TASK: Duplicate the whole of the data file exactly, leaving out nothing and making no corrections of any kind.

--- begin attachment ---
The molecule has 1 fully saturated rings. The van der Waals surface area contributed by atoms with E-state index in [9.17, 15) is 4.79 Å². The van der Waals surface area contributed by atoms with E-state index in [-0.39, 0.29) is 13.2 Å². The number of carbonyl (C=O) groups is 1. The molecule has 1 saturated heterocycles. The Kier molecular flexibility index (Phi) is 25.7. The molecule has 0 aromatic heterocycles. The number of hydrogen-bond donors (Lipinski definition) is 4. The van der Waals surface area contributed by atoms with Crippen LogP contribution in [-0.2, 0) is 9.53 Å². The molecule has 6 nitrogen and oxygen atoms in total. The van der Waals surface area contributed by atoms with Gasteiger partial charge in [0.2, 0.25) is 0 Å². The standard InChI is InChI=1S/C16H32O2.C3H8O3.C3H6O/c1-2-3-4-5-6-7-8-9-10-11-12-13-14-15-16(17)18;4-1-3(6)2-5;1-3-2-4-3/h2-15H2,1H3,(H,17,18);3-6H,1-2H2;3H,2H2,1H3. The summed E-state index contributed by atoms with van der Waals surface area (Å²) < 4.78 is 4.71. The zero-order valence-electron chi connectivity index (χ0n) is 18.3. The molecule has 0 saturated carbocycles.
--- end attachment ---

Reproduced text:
The molecule has 1 fully saturated rings. The van der Waals surface area contributed by atoms with E-state index in [9.17, 15) is 4.79 Å². The van der Waals surface area contributed by atoms with E-state index in [-0.39, 0.29) is 13.2 Å². The number of carbonyl (C=O) groups is 1. The molecule has 1 saturated heterocycles. The Kier molecular flexibility index (Phi) is 25.7. The molecule has 0 aromatic heterocycles. The number of hydrogen-bond donors (Lipinski definition) is 4. The van der Waals surface area contributed by atoms with Crippen LogP contribution in [-0.2, 0) is 9.53 Å². The molecule has 6 nitrogen and oxygen atoms in total. The van der Waals surface area contributed by atoms with Gasteiger partial charge in [0.2, 0.25) is 0 Å². The standard InChI is InChI=1S/C16H32O2.C3H8O3.C3H6O/c1-2-3-4-5-6-7-8-9-10-11-12-13-14-15-16(17)18;4-1-3(6)2-5;1-3-2-4-3/h2-15H2,1H3,(H,17,18);3-6H,1-2H2;3H,2H2,1H3. The summed E-state index contributed by atoms with van der Waals surface area (Å²) < 4.78 is 4.71. The zero-order valence-electron chi connectivity index (χ0n) is 18.3. The molecule has 0 saturated carbocycles.